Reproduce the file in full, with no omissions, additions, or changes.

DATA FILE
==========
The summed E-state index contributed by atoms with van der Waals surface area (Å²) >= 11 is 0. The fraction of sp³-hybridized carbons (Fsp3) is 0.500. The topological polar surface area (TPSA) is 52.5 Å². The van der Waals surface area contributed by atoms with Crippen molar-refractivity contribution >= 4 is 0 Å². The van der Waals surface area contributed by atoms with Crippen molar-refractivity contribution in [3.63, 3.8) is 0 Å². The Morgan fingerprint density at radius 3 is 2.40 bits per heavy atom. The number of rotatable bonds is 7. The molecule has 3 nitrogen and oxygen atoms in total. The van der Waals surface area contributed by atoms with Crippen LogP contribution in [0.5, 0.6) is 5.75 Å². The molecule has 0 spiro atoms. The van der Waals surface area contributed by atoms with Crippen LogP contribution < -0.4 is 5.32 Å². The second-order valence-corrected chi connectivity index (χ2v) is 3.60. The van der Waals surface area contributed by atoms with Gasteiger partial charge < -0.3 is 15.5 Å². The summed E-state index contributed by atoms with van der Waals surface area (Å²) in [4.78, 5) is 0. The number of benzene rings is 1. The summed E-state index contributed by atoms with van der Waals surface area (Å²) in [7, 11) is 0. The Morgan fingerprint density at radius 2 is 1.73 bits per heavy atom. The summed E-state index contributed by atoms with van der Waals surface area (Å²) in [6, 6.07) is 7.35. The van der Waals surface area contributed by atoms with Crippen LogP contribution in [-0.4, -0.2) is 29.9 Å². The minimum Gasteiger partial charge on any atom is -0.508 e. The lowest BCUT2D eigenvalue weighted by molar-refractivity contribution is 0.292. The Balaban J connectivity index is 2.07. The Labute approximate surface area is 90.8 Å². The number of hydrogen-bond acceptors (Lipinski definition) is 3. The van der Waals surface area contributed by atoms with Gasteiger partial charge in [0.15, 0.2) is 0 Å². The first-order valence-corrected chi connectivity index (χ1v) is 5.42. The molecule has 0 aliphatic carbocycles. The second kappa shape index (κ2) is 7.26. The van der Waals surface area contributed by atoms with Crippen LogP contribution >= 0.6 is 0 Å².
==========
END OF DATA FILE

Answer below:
The summed E-state index contributed by atoms with van der Waals surface area (Å²) >= 11 is 0. The fraction of sp³-hybridized carbons (Fsp3) is 0.500. The topological polar surface area (TPSA) is 52.5 Å². The van der Waals surface area contributed by atoms with Crippen molar-refractivity contribution >= 4 is 0 Å². The van der Waals surface area contributed by atoms with Crippen molar-refractivity contribution in [3.63, 3.8) is 0 Å². The Morgan fingerprint density at radius 3 is 2.40 bits per heavy atom. The number of rotatable bonds is 7. The molecule has 3 nitrogen and oxygen atoms in total. The van der Waals surface area contributed by atoms with Crippen LogP contribution in [0.5, 0.6) is 5.75 Å². The molecule has 0 spiro atoms. The van der Waals surface area contributed by atoms with Crippen LogP contribution < -0.4 is 5.32 Å². The second-order valence-corrected chi connectivity index (χ2v) is 3.60. The van der Waals surface area contributed by atoms with Gasteiger partial charge < -0.3 is 15.5 Å². The summed E-state index contributed by atoms with van der Waals surface area (Å²) in [4.78, 5) is 0. The number of benzene rings is 1. The summed E-state index contributed by atoms with van der Waals surface area (Å²) in [7, 11) is 0. The Morgan fingerprint density at radius 2 is 1.73 bits per heavy atom. The summed E-state index contributed by atoms with van der Waals surface area (Å²) in [6, 6.07) is 7.35. The van der Waals surface area contributed by atoms with Crippen LogP contribution in [-0.4, -0.2) is 29.9 Å². The minimum Gasteiger partial charge on any atom is -0.508 e. The lowest BCUT2D eigenvalue weighted by molar-refractivity contribution is 0.292. The Balaban J connectivity index is 2.07. The Labute approximate surface area is 90.8 Å². The number of hydrogen-bond acceptors (Lipinski definition) is 3. The van der Waals surface area contributed by atoms with Gasteiger partial charge in [0.15, 0.2) is 0 Å². The first-order valence-corrected chi connectivity index (χ1v) is 5.42. The molecule has 0 aliphatic carbocycles. The second kappa shape index (κ2) is 7.26. The van der Waals surface area contributed by atoms with Crippen LogP contribution >= 0.6 is 0 Å².